When I was 17, my Grammy Kay signed me up for a workshop at Sheridan College with the WAGE Project — Women Are Getting Even — a 501(c)3 organization dedicated to eliminating the gender wage gap.
Throughout the afternoon, we learned how to research the average salary for a specific job, taking into account the cost of living in our cities. We learned that your starting wages predict your living for decades onward. And, finally, we learned how to negotiate a salary. (Yes, there was a role-playing exercise.)
These tools will sound unnecessary to some Sheridan Press readers out there. How do I know? I have the pleasure of reading your Facebook comments.
On Oct. 17, The Sheridan Press published “Women still earning less than men in Wyoming,” an article written by Ashleigh Fox.
She reported that women earn 68 cents for every dollar men earn, citing “A Study of the Disparity in Wages and Benefits Between Men and Women in Wyoming: Update 2018” from the Wyoming Department of Workforce Services.
The study analyzed the pay of 86,721 Wyomingites who work full-time and year-round across 228 occupations.
In some industries, women and men did not have statistically significant wage differences. And in others, the wage gaps weren’t too dramatic: Female accountants, for example, earn 90 cents on the dollar, as do auditors.
However, in still more industries, the gaps were pronounced. Women working alongside men as mechanics are paid 63 cents on the dollar, while female roustabouts in the oil-and-gas industry earn 61 cents on the dollar.
The study concluded that Wyoming’s gender wage gap is the second largest in the U.S., coming in just below Louisiana.
I shared the link on Facebook, and our followers pounced.
Several said that women choose or are fit for lower paying jobs.
“Look at the type of jobs in Wyoming,” commented one man. “Most of the higher paying jobs are energy field jobs which are ‘typically’ male jobs.”
Others cited counterexamples in their own lives.
“I work in the energy industry,” wrote a man. “Women who I work with do not get paid any less than the men and we are paid on a scale depending on your skill sets. Women have the same opportunity to earn the higher wage as the men. Not all jobs pay the same, if you want that then you better go to Venezuela.”
Still more seemed to be upset by the topic (and I suspect did not read the article).
“I think The Sheridan Press is trying to lose readers,” typed one woman. “FAKE NEWS.”
Only one commenter agreed with the study and considered how to move forward.
“I truly hate this wage gap disparity,” the man wrote. “Focusing on a solution requires that we ask why does the disparity exist, and how do we fix it.”
Just last week, on Nov. 23, The Press published a follow-up article, “Legislators respond to gender wage gap study,” describing a joint committee meeting with the research manager of the infamous study.
Some of their questions mirrored our Facebook comments.
“The report comes out and says there’s a wage differential, period, end of story,” said Legislator Rep. Joe MacGuire, R-Natrona. “At any point, was there an actual audit done?”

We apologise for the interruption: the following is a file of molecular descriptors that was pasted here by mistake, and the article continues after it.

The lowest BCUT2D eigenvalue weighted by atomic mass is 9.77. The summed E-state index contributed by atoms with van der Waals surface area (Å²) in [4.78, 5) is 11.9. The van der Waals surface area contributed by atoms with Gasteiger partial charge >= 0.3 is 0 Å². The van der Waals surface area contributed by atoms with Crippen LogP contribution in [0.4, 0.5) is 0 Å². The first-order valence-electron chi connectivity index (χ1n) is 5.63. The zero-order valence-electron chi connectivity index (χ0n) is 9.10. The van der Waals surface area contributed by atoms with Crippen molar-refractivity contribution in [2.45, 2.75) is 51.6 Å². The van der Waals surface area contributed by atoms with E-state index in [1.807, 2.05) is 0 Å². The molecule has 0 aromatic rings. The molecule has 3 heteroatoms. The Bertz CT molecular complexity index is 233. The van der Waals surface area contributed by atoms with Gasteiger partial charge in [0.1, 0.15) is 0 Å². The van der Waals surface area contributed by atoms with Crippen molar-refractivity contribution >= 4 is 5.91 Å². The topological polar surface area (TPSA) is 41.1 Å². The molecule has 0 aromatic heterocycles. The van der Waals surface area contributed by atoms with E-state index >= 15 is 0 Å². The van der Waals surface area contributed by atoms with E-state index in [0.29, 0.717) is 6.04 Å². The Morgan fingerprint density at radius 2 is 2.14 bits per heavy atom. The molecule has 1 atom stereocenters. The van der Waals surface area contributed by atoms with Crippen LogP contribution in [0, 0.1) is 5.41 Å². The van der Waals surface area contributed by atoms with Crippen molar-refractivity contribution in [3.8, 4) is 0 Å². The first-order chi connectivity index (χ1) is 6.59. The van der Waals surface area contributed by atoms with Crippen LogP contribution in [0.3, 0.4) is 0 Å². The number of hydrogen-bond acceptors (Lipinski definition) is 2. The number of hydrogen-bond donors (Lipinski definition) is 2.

The research manager explained how his team collected the data, underlining that they did break it down by industry and presented the job-by-job wage gaps.
At the end of the session, the joint committee voted to sponsor three bills in January: equal pay penalties, wage transparency and wage equality in state employment.
I shared the link; the Facebook commenters got to work.
“There is no gender wage gap,” responded one woman. “It’s a liberal myth.”
To this, I note that WDWS is a politically neutral government organization, and the Wyoming Legislative joint committee is comprised of 12 Republicans and two Democrats.
“Let them ask for a raise like the men have to, cripes,” another woman typed. “They complain because they’re not treated equal, but it’s really they want somebody else to do the hard stuff for ‘em, and asking for more money is hard. Cry me a river.”
This comment neatly carries me back to the WAGE Project workshop I attended 13 years ago. Those tools, role-playing exercise and all, have helped me with every job negotiation since. But I’m lucky to have learned them. Not all women have a Grammy Kay. And even if we do, women cannot control how the entire world receives us.
Many of our commenters believe that people are not treated differently because of gender. I interpret this as an optimistic stance: Women think more highly of their fellow humans, and men don’t think they’re sexist.
But the truth is we all have unconscious biases. We may not realize that we — or the people we like, respect and love — deeply believe these learned, automatic stereotypes, but we do. They are baked into our institutions and social norms. And we act on them, even when we mean no harm.
If you bear with me, I’ll subject you to one more Facebook comment, posted on the first article.
“The headlines are bogus, read the fine print of these studies,” a man wrote. “The updated study’s introduction said the gender wage disparity is often attributed to differences in occupations, industries, hours worked, experience and gender discrimination.”
True. The gender wage gap is often attributed to those differences — though the final results of this study aren’t necessarily affected by all of them (remember, they only studied full-time, year-round workers in 228 occupations).
Still, I plan to tackle those factors in next week’s column. If you have any ideas, facts or feedback, send me a note: firstname.lastname@example.org.